Eye Drops That Can Prevent Vision Loss In Retinal Vein Occlusion

What is Retinal Vein occlusion?

Retinal vein occlusion is as the name suggests occlusion of the vein that drains the retina. It can result in permanent visual changes if the occlusion involves the central retinal vein or one of its major branches. It can occur as a consequence of long-standing hypertension, glaucoma, diabetes, high body mass index, and even cardiovascular diseases.An Eye

Read Also: UC Berkeley Researchers Restore Vision in Mice Through Gene Insertion

Patients with this condition present with acute loss of vision with no prior warning signs.

Currently used treatments for retinal vein occlusion target the fluid leakage from occluded blood vessels and neovascularization. However, these treatments demand multiple direct injections into the eye. currently relies on drugs that reduce fluid leakage from blood vessels and abnormal blood vessel growth. Despite the daunting procedure, the treatment doesn’t reverse or prevent vision loss.

As of now, there are no available treatments that can reverse the damage caused by retinal venous occlusion. Treatments such as anti-VEGF drugs are aimed at preventing the progression of macular edema and iris neovascularization but it doesn’t restore lost vision.

Read Also: An Artificial Retina to Restore Sight Could Soon Become a Reality

Due to the poor and variable prognosis of this condition despite treatment, preventing retinal venous occlusion is the major target in people with risk factors. However, simply lowering the threshold of the risk factors such as by controlling blood pressure or blood sugar levels may not be enough to prevent veinous occlusion due to its multifactorial pathophysiology.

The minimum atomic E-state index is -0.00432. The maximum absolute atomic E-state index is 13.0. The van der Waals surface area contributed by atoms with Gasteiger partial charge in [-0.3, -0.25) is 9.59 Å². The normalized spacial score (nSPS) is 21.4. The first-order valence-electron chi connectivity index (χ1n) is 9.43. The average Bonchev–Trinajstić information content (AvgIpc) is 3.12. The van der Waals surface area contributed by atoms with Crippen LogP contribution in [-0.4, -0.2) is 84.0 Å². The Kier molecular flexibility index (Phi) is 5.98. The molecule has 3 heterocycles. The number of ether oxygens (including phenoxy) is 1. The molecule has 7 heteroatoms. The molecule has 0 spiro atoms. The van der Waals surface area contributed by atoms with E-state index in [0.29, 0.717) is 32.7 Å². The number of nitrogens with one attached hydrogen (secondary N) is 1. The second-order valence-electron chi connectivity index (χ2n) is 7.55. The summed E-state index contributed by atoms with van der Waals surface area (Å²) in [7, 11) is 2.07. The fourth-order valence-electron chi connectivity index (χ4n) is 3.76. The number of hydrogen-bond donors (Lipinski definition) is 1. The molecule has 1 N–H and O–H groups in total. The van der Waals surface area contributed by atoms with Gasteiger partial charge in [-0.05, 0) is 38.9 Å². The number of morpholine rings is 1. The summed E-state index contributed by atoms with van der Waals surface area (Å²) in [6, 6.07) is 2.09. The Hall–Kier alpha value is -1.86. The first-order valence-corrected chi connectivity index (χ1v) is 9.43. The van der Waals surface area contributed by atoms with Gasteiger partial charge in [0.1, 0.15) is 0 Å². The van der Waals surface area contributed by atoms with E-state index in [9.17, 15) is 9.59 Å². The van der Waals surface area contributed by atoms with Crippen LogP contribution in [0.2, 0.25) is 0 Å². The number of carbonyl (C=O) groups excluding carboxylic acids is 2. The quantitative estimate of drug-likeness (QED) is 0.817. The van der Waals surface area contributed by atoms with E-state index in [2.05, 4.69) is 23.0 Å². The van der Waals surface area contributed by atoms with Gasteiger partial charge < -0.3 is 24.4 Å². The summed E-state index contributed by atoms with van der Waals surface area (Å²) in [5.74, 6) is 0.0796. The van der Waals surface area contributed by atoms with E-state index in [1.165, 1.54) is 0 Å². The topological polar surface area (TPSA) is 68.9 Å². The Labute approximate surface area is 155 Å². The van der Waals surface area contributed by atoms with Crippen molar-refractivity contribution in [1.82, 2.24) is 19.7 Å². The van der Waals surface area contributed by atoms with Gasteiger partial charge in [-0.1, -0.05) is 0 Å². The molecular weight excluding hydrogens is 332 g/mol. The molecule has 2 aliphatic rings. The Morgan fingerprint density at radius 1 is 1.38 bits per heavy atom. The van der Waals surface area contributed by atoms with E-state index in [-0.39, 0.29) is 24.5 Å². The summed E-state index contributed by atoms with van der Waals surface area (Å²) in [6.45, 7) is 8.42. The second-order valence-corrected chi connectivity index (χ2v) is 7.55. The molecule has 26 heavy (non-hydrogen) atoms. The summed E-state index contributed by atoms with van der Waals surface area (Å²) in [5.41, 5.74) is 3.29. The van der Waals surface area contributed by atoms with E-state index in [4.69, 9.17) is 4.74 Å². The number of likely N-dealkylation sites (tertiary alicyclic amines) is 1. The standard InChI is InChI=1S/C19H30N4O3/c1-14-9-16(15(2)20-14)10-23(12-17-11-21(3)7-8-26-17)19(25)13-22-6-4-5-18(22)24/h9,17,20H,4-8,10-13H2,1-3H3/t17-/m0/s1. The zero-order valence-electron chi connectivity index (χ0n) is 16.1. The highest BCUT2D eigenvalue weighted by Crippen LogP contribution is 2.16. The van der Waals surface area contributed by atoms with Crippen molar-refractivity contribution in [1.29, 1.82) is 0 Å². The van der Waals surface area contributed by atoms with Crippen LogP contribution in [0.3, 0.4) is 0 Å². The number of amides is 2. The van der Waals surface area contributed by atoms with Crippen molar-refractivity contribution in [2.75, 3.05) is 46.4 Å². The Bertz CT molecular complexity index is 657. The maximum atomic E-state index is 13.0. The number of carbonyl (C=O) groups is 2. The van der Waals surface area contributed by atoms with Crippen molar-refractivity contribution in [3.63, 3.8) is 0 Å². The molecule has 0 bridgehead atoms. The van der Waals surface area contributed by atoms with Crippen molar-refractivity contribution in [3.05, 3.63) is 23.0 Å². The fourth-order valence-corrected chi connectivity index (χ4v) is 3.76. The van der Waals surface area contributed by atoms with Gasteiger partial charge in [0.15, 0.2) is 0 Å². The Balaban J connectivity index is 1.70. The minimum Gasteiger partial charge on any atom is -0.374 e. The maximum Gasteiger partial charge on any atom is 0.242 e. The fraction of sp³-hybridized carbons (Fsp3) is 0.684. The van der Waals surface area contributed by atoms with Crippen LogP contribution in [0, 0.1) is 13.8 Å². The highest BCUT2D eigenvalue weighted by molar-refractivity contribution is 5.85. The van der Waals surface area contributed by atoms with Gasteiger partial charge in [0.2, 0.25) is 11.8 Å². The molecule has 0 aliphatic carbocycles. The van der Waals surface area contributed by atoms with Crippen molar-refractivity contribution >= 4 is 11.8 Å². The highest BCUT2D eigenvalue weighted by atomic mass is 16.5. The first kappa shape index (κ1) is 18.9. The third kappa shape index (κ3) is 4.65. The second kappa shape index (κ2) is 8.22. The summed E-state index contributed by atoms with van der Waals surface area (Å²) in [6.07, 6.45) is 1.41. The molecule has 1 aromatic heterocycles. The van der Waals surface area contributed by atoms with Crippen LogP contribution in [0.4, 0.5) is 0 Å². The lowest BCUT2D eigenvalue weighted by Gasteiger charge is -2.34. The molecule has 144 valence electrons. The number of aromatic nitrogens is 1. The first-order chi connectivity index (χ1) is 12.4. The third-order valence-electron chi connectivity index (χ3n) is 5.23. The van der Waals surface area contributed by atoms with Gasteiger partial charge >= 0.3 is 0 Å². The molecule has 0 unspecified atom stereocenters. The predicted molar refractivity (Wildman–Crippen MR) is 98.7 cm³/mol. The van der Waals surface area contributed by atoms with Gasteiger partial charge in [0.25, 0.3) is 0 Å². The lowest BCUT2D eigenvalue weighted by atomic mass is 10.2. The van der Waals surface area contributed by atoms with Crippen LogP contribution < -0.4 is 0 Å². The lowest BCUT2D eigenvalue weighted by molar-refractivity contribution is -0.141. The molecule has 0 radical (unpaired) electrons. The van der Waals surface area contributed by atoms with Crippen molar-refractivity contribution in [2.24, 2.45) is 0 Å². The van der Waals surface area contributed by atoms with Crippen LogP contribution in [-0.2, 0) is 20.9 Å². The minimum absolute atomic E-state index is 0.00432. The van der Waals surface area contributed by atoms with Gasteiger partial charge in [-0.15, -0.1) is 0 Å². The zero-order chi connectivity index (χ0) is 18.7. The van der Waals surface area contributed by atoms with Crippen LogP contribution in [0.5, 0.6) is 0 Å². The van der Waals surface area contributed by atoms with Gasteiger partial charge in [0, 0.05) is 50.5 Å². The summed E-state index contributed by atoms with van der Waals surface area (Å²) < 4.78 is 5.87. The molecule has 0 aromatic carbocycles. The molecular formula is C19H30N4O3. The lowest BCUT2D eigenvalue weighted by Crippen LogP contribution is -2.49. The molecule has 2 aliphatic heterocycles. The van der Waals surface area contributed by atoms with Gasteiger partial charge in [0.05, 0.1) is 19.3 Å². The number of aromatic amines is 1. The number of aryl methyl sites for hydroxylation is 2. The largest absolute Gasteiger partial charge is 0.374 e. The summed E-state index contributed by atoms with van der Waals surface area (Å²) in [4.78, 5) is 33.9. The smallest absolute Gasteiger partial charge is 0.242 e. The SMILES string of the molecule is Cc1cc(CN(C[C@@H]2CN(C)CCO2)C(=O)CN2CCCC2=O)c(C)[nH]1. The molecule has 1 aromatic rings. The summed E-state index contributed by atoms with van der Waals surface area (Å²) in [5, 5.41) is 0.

Researchers from the Columbia University Irving Medical Center have made groundbreaking findings with the development of an eye drop that could potentially prevent vision loss even after retinal vein occlusion has already occurred.

Read Also: Age-related Close-up Vision Loss- How do I rid myself of reading glasses?

An experimental treatment on mice with retinal artery occlusion by targeting the underlying common neurodegenerative and vascular leakage in the eye may have the answers to the prevention of vision loss despite retinal vein occlusion.

The researchers targeted an enzyme known as caspase-9 which is said to be a key factor in apoptosis that is programmed cell death. It is a normal physiological process by which the body eliminates abnormal cells.
Studies on mice revealed that caspase-9 becomes abnormally activated beyond control in blood vessels that have been damaged by retinal vein occlusion. This uncontrolled caspase-9 activity can trigger damage to the retina which results in vision loss.

Eye Drops That Prevent Vision Loss

By using eye drops that contain caspase-9 inhibitor, retinal function was found to be improved in mice models of retinal vein occlusion. In addition, the eye drops minimized edema, ischemia, and nerve damage by improving blood flow.

Read Also: Bionic Humanoids: A Truly Bionic Eye to Restore Sight Within Reach

The highly selective caspase-9 inhibitor may have applications other than for retinal artery occlusions such as stroke and diabetic retinopathy. The researchers plan to begin testing the caspase-9 inhibitor during phase I clinical trials soon.

“Vascular dysfunction is at the heart of many chronic neurological and retinal disorders because high energy demands in the brain and eye render these tissues exceptionally vulnerable to disruption in blood supply,” says the study’s first author, Maria Avrutsky, Ph.D., a postdoctoral research scientist in pathology & cell biology at Columbia University Vagelos College of Physicians and Surgeons.

Read Also: A $15 Red Light Flashlight Could Help Improve Vision in Those Over 40


Endothelial activation of caspase-9 promotes neurovascular injury in retinal vein occlusion


One Response

  1. Avatar photo Sandy Heisler


Want to Stay Informed?

Join the Gilmore Health News Newsletter!

Want to live your best life?

Get the Gilmore Health Weekly newsletter for health tips, wellness updates and more.

By clicking "Subscribe," I agree to the Gilmore Health and . I also agree to receive emails from Gilmore Health and I understand that I may opt out of Gilmore Health subscriptions at any time.